Automatic checking of cfgs at compile-time

May 6, 2024 · Urgau on behalf of The Cargo Team

The Cargo and Compiler team are delighted to announce that starting with Rust 1.80 (or nightly-2024-05-05) every reachable #[cfg] will be automatically checked that they match the expected config names and values.

This can help with verifying that the crate is correctly handling conditional compilation for different target platforms or features. It ensures that the cfg settings are consistent between what is intended and what is used, helping to catch potential bugs or errors early in the development process.

This addresses a common pitfall for new and advanced users.

This is another step to our commitment to provide user-focused tooling and we are eager and excited to finally see it fixed, after more than two years since the original RFC 30131.

A look at the feature

Every time a Cargo feature is declared that feature is transformed into a config that is passed to rustc (the Rust compiler) so it can verify with it along with well known cfgs if any of the #[cfg], #![cfg_attr] and cfg! have unexpected configs and report a warning with the unexpected_cfgs lint.


name = "foo"

lasers = []
zapping = []


#[cfg(feature = "lasers")]  // This condition is expected
                            // as "lasers" is an expected value
                            // of the `feature` cfg
fn shoot_lasers() {}

#[cfg(feature = "monkeys")] // This condition is UNEXPECTED
                            // as "monkeys" is NOT an expected
                            // value of the `feature` cfg
fn write_shakespeare() {}

#[cfg(windosw)]             // This condition is UNEXPECTED
                            // it's supposed to be `windows`
fn win() {}

cargo check:


Expecting custom cfgs

UPDATE: This section was added with the release of nightly-2024-05-19.

In Cargo point-of-view: a custom cfg is one that is neither defined by rustc nor by a Cargo feature. Think of tokio_unstable, has_foo, ... but not feature = "lasers", unix or debug_assertions

Some crates might use custom cfgs, like loom, fuzzing or tokio_unstable that they expected from the environment (RUSTFLAGS or other means) and which are always statically known at compile time. For those cases, Cargo provides via the [lints] table a way to statically declare those cfgs as expected.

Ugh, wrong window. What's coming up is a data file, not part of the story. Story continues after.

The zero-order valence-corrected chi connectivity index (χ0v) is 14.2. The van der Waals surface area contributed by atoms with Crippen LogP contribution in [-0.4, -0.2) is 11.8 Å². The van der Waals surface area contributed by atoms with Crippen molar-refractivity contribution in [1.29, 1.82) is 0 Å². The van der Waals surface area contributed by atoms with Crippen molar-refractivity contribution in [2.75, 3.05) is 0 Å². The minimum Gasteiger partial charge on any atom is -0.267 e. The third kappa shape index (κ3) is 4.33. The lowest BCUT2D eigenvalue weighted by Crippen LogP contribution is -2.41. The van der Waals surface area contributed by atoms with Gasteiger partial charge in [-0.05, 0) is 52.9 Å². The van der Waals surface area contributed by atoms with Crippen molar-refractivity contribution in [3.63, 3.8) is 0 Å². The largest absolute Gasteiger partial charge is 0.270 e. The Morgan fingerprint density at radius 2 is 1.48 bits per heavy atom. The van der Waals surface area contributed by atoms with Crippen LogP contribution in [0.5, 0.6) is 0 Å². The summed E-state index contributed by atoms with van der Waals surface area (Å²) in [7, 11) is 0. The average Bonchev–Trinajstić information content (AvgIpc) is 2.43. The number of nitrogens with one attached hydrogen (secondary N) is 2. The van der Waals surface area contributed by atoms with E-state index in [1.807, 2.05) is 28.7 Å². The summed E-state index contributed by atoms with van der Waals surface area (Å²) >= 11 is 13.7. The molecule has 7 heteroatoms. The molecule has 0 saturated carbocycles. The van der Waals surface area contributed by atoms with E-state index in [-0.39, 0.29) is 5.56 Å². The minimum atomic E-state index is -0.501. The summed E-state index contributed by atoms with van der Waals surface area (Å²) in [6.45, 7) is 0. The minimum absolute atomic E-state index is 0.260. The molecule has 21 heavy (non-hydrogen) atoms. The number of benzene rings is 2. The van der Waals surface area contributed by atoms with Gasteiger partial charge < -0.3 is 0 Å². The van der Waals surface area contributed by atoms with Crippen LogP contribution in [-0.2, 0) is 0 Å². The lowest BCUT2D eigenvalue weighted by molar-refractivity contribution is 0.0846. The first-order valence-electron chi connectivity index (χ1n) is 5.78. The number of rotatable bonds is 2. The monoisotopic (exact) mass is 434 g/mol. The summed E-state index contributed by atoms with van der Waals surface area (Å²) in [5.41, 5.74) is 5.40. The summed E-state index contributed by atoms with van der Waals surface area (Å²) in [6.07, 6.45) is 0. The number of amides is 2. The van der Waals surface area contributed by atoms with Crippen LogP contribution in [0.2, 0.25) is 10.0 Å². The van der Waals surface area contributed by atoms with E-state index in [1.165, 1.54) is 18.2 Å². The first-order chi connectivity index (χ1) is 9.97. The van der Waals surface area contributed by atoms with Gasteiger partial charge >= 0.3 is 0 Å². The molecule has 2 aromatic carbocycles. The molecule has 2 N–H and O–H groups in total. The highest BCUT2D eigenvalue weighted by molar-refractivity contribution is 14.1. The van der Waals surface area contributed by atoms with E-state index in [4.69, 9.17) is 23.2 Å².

Defining those custom cfgs as expected is done through the special check-cfg config under [lints.rust.unexpected_cfgs]:


unexpected_cfgs = { level = "warn", check-cfg = ['cfg(loom)', 'cfg(fuzzing)'] }

Custom cfgs in build scripts

On the other hand some crates use custom cfgs that are enabled by some logic in the crate For those crates Cargo provides a new instruction: cargo::rustc-check-cfg2 (or cargo:rustc-check-cfg for older Cargo version).

The syntax to use is described in the rustc book section checking configuration, but in a nutshell the basic syntax of --check-cfg is:

cfg(name, values("value1", "value2", ..., "valueN"))

Note that every custom cfgs must always be expected, regardless if the cfg is active or not! example

fn main() {
    //        ^^^^^^^^^^^^^^^^^^^^^^ new with Cargo 1.80
    if has_foo() {

Each cargo::rustc-cfg should have an accompanying unconditional cargo::rustc-check-cfg directive to avoid warnings like this: unexpected cfg condition name: has_foo.

Equivalence table

cargo::rustc-cfg cargo::rustc-check-cfg
foo cfg(foo) or cfg(foo, values(none()))
foo="" cfg(foo, values(""))
foo="bar" cfg(foo, values("bar"))
foo="1" and foo="2" cfg(foo, values("1", "2"))
foo="1" and bar="2" cfg(foo, values("1")) and cfg(bar, values("2"))
foo and foo="bar" cfg(foo, values(none(), "bar"))

More details can be found in the rustc book.

Frequently asked questions

Can it be disabled?

For Cargo users, the feature is always on and cannot be disabled, but like any other lints it can be controlled: #![warn(unexpected_cfgs)].

Does the lint affect dependencies?

No, like most lints, unexpected_cfgs will only be reported for local packages thanks to cap-lints.

How does it interact with the RUSTFLAGS env?

You should be able to use the RUSTFLAGS environment variable like it was before. Currently --cfg arguments are not checked, only usage in code are.

This means that doing RUSTFLAGS="--cfg tokio_unstable" cargo check will not report any warnings, unless tokio_unstable is used within your local crates, in which case crate author will need to make sure that that custom cfg is expected with cargo::rustc-check-cfg in the of that crate.

How to expect custom cfgs without a

UPDATE: Cargo with nightly-2024-05-19 now provides the [lints.rust.unexpected_cfgs.check-cfg] config to address the statically known custom cfgs.

There is currently no way to expect a custom cfg other than with cargo::rustc-check-cfg in a

Crate authors that don't want to use a and cannot use [lints.rust.unexpected_cfgs.check-cfg], are encouraged to use Cargo features instead.

How does it interact with other build systems?

Non-Cargo based build systems are not affected by the lint by default. Build system authors that wish to have the same functionality should look at the rustc documentation for the --check-cfg flag for a detailed explanation of how to achieve the same functionality.

  1. The stabilized implementation and RFC 3013 diverge significantly, in particular there is only one form for --check-cfg: cfg() (instead of values() and names() being incomplete and subtlety incompatible with each other).

  2. cargo::rustc-check-cfg will start working in Rust 1.80 (or nightly-2024-05-05). From Rust 1.77 to Rust 1.79 (inclusive) it is silently ignored. In Rust 1.76 and below a warning is emitted when used without the unstable Cargo flag -Zcheck-cfg.